Way way back when I started the Two Hectobooks project in February 2010 (before that, actually!), my gimmick was that I am an engineer who reads. I still read, and I still have an engineering degree, but ever since March of last year, I haven't been working as an engineer, and I've been doing some soul-searching about my place and participation in the profession.
Elsie Gregory MacGill is someone who appears to have never needed to do any soul-searching about the same subject. Canada's first female electrical engineering graduate, and possibly the first female aeronautical engineer in the world, she had technical prowess and self-assurance I can only dream of.
I think it says a little bit about the state of engineering education in Canada (or perhaps just at my alma mater) that I never heard of Elsie MacGill until I was looking up Canadian women who might potentially replace John A(sshole) MacDonald on the $10 bill.
Born in Vancouver, BC, in 1905, Elsie was the daughter of Helen Gregory MacGill, an early advocate for women's suffrage and one of the first women to hold the title of "judge" in Canada. She also had a lawyer father (James Henry MacGill) who seems to have been a bit overwhelmed by his wife.
Elsie obtained her bachelor's degree in electrical engineering from the University of Toronto in 1927, then her master's degree in aeronautical engineering from the University of Michigan in 1929. Struck down by polio or a similar illness just after completing her master's coursework, she took over a year off to recuperate back in Vancouver. For the rest of her life, she walked using canes and occasionally used a wheelchair. The illness was probably a contributing factor in her ability to have a long and successful career: she didn't marry until her late thirties. Between 1932 and 1934 she did doctoral studies at MIT but left to practise her profession at various airplane manufacturers in Canada. She was perfectly placed to participate in the war effort when the Second World War necessitated huge numbers of planes in a short time, and became known briefly as the "Queen of the Hurricanes" for her work on said aircraft at Canadian Car and Foundry (CanCar).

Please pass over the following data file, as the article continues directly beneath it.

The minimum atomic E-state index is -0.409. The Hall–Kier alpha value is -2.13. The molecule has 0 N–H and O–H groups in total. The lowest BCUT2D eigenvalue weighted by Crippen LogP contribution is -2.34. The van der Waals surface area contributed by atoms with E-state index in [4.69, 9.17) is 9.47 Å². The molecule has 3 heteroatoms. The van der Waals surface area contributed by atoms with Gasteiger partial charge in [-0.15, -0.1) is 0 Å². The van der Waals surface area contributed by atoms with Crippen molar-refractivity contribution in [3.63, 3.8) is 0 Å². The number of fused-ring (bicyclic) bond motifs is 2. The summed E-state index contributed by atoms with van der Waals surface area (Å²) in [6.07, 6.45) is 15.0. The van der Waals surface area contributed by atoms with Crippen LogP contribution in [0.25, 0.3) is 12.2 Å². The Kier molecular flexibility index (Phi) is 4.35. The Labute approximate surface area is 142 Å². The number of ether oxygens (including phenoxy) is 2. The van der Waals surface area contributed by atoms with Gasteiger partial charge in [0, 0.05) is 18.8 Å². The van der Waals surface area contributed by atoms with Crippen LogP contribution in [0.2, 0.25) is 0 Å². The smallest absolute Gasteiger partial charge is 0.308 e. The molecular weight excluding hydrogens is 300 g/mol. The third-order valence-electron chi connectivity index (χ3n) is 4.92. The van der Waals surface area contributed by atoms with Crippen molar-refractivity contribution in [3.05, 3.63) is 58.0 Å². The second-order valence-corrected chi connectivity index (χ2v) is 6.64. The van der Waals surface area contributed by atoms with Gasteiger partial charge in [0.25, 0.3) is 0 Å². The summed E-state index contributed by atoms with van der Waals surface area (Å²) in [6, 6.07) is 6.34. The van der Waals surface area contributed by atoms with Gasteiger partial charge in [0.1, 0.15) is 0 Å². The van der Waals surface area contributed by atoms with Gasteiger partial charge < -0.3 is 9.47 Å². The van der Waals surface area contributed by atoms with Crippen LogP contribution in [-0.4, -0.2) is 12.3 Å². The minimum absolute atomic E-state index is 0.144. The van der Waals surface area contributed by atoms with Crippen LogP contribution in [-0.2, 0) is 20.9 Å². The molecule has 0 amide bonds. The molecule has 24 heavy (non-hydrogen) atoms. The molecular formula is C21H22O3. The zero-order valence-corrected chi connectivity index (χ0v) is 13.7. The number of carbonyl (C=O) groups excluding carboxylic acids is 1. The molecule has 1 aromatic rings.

Elsie and Bill Soulsby, who would soon be her husband, were unceremoniously fired from CanCar during the troubled production of the Helldiver aircraft for the US Navy. This began an even more fascinating period of her life where she started a consulting business and then discovered feminism and became a women's advocate. Bill had two children from his previous marriage, but Elsie and Bill never had children of their own.
Although her mother was a noted feminist, Elsie herself seems to have been blind to the struggle for women's rights for most of her career. Whether this was willful or not isn't clear. But after writing a biography called My Mother, the Judge in 1955, Elsie took up her mother's cause. She was named to the Royal Commission on the Status of Women in Canada in Canada's centennial year. The Commission's report was tabled in Parliament three years later, with a "Separate Statement" from Elsie, advocating for the decriminalization of abortion (this did not actually happen until 1988) and against marriage unit income taxation. There is a link to view the full report here.
She continued this work and received various honours for her engineering career until her death while visiting family in Cambridge, Massachusetts, in 1980.
This biography wasn't particularly scintillating, but it's a thorough portrait of a remarkable woman who I wish I'd learned about sooner. I can only imagine the technical skills she would have had in order to successfully practise engineering when she did, and I can't imagine what kind of nerves she must have had.
Next up: This is it for this year, mes amis! I'm hoping to make time to write a reflection post next month.
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